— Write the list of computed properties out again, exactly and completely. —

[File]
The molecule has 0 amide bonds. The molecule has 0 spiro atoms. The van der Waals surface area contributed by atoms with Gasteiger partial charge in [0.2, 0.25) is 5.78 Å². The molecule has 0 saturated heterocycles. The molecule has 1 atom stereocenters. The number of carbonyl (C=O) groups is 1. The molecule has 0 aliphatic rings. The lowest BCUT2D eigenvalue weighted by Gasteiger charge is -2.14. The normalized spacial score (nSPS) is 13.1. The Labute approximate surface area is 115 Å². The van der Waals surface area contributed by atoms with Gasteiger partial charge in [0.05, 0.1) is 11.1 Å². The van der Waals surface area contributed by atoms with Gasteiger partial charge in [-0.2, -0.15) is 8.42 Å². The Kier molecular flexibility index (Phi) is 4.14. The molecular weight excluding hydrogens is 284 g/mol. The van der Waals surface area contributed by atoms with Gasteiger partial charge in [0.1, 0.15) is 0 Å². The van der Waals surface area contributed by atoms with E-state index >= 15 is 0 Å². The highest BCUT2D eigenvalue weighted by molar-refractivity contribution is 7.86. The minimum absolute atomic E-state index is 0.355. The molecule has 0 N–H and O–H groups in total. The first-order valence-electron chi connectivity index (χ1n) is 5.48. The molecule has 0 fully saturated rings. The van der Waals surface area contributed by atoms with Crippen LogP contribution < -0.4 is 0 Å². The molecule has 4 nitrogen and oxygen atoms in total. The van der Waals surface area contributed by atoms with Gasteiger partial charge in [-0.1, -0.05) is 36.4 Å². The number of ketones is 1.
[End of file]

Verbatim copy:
The molecule has 0 amide bonds. The molecule has 0 spiro atoms. The van der Waals surface area contributed by atoms with Gasteiger partial charge in [0.2, 0.25) is 5.78 Å². The molecule has 0 saturated heterocycles. The molecule has 1 atom stereocenters. The number of carbonyl (C=O) groups is 1. The molecule has 0 aliphatic rings. The lowest BCUT2D eigenvalue weighted by Gasteiger charge is -2.14. The normalized spacial score (nSPS) is 13.1. The Labute approximate surface area is 115 Å². The van der Waals surface area contributed by atoms with Gasteiger partial charge in [0.05, 0.1) is 11.1 Å². The van der Waals surface area contributed by atoms with Gasteiger partial charge in [-0.2, -0.15) is 8.42 Å². The Kier molecular flexibility index (Phi) is 4.14. The molecular weight excluding hydrogens is 284 g/mol. The van der Waals surface area contributed by atoms with Gasteiger partial charge in [0.1, 0.15) is 0 Å². The van der Waals surface area contributed by atoms with E-state index >= 15 is 0 Å². The highest BCUT2D eigenvalue weighted by molar-refractivity contribution is 7.86. The minimum absolute atomic E-state index is 0.355. The molecule has 0 N–H and O–H groups in total. The first-order valence-electron chi connectivity index (χ1n) is 5.48. The molecule has 0 fully saturated rings. The van der Waals surface area contributed by atoms with Crippen LogP contribution < -0.4 is 0 Å². The molecule has 4 nitrogen and oxygen atoms in total. The van der Waals surface area contributed by atoms with Gasteiger partial charge in [-0.1, -0.05) is 36.4 Å². The number of ketones is 1.